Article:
Federation Saladin-Class Destroyer (DD)
U.S.S. Charlemagne, NCC-530

1:3788 Scale Amarillo Design Bureau Gaming Miniature

2012 Jim Lewis/GunTruck Studios
All Rights Reserved Worldwide

Finishing materials and sequence can be found here on this page.

Awards & Honors

First mini finished in 2012, and next up in my little Franz Joseph-type starship tribute fleet is the Federation Destroyer USS Charlemagne . The Destroyer variant is a quick and fun build, and can be done in a single day if you pushed it.

Modeling USS Charlemagne, I wanted to construct a later variant, choosing to follow the drawing from the Starship Schematic Database. This version is equipped with a forward-placed Shuttle Bay on the underside of the primary hull for two Shuttlecraft embarked..

Note: I decided to change the ship's name to "Charlemagne" as opposed to "Charlamagne" as presented in the SFB Star Fleet Registry and on Starfighter Decals' #SFD-005 Federation Destroyer, Scout and Tugs sheet, because this is the spelling I am most familiar with. Since I was going to create a decal anyway for the Hangar Bay Doors, why not print a decal for the ship's name too? For the rest of the ship's registry I went with decals offered by Starfighter Decals.


My donor gaming miniature comes from the special edition boxed set of Franz Joseph starships offered by Starfighter Decals. The miniature is cast crystal-clear and is packaged with Gamescience finishing instructions. When I cleaned up the mold lines and ejector pin marks, I couldn't help falling for the "cloaked" Destroyer idea seeing how nicely it looks in clear plastic - but pressed on in finishing it as USS Charlemagne anyway. Taking your time, you can clean one up and get it ready for painting between 20 and 30 minutes. Of course, it always takes longer to pick out the fine details all over the gaming miniature, and then even longer to touch-up the base color coat too, but the effort is worth it in the end. Perhaps one day I'll do up a "cloaked" Destroyer if I'm able to acquire another clear-cast miniature of this quality.

Honestly, the only thing I can say I don't like about building and finishing the Destroyer/Scout Franz Joseph-style starships is that it goes by too fast. Wrapping up USS Charlemagne only whetted my appetite to dive in another one - they can be addictive modeling subjects. The last time I had a miniature gaming fleet was back in the early 1980's (80-81'ish) when I was happy to game play with unfinished pieces and didn't have a finished Federation Destroyer. This is my first finished Destroyer.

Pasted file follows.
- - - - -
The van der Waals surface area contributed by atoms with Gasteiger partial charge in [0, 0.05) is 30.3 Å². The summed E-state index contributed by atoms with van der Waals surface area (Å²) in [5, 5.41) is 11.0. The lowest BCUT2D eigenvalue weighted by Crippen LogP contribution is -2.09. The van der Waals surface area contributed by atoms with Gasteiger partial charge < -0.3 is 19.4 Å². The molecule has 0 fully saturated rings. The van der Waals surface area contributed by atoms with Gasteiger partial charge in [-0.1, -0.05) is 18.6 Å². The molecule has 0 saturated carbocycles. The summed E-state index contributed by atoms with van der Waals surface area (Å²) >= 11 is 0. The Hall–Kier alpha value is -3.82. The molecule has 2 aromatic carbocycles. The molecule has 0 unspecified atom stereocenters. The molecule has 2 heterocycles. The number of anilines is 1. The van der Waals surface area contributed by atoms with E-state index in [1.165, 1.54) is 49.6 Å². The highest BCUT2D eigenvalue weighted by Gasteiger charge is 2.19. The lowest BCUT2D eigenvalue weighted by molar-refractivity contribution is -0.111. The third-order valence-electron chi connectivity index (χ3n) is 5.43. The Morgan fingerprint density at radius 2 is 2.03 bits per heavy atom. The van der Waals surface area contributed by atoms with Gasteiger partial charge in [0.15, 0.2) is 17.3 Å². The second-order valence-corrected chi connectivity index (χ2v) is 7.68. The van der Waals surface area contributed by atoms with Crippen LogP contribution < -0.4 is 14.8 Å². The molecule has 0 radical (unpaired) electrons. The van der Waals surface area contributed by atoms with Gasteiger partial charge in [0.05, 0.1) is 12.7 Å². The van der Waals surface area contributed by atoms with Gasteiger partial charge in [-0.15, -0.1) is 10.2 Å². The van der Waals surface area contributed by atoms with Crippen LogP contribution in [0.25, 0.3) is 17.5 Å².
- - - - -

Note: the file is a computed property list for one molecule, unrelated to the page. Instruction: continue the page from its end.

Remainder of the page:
Instructions that come with the miniature is pretty much the way to go in finishing.

Most of the way through detail painting and clean-up of the weathering wash here in the two photos above and below. I still have some small areas left to pick out, like the Weapons System Reception Sensors on the leading edge of the Primary Hull, and have to remove some excess wash yet to go a this stage. This is where the little gaming miniature comes to life for me, and I begin to think about its imaginary service life and let that dictate the final finish.

Just before applying a satin clear coat for decaling, I finished in the Bussard Collector Domes on the warp engines some more with a wash of Tamiya X-27 Clear Red enamel paint. Additionally, I tried out a new idea for rendering a glowing warp engine effect suggested by the painting guide. I trimmed out a section of white decal sheet and applied it to the warp nacelle. Then, I overcoated the white decal with a 50% diluted wash of Tamiya X-23 Clear Blue. It is an interesting result, one I tried out at the same time on my Rescue/Hospital Ship USS Hope. I'll keep on attempting to refine it as I go forward.

With all of her decals in place, USS Charlemagne awaits a sealer satin coat to blend them in to the final finish. High-quality markings really enhance a gaming miniature and makes it come to life. Before doing so, I enhanced the warp nacelle effect one more time, using a mixture of four drops Future acrylic floor finish with one drop of Tamiya X-23 Clear Blue enamel paint. Now, it sounds like the two wouldn't work together, but it did mix long enough for me to paint the solution onto the nacelle. It worked out well.

I deviated a little bit from the drawing, again, when I did the decal representing the Hangar Bay Doors on the underside of the primary hull. I used a Circle Template and a sheet of white decal film to draw a slightly larger pattern in pencil - with the graphite outlining my Door and the segments.

I sealed the decal before trimming it out for application. I didn't replicate the bluish glow around the Doors like in the drawing because it's easy to confuse with the warp engine effect. I like how the doors stand out done in white, which is why I didn't do the Doors in the color of the ship's hull. After the decal setup, I weathered it lightly with an application of Pigments to blend with the rest of the miniature and moved on to seal it all up with two coats of Polly Scale Satin finish.

All content Copyright 1998 - 2019 Jim Lewis, guntruck.com, guntruck.us, guntruck.org, guntruck.net and GunTruck Studios.
All Rights Reserved Worldwide.

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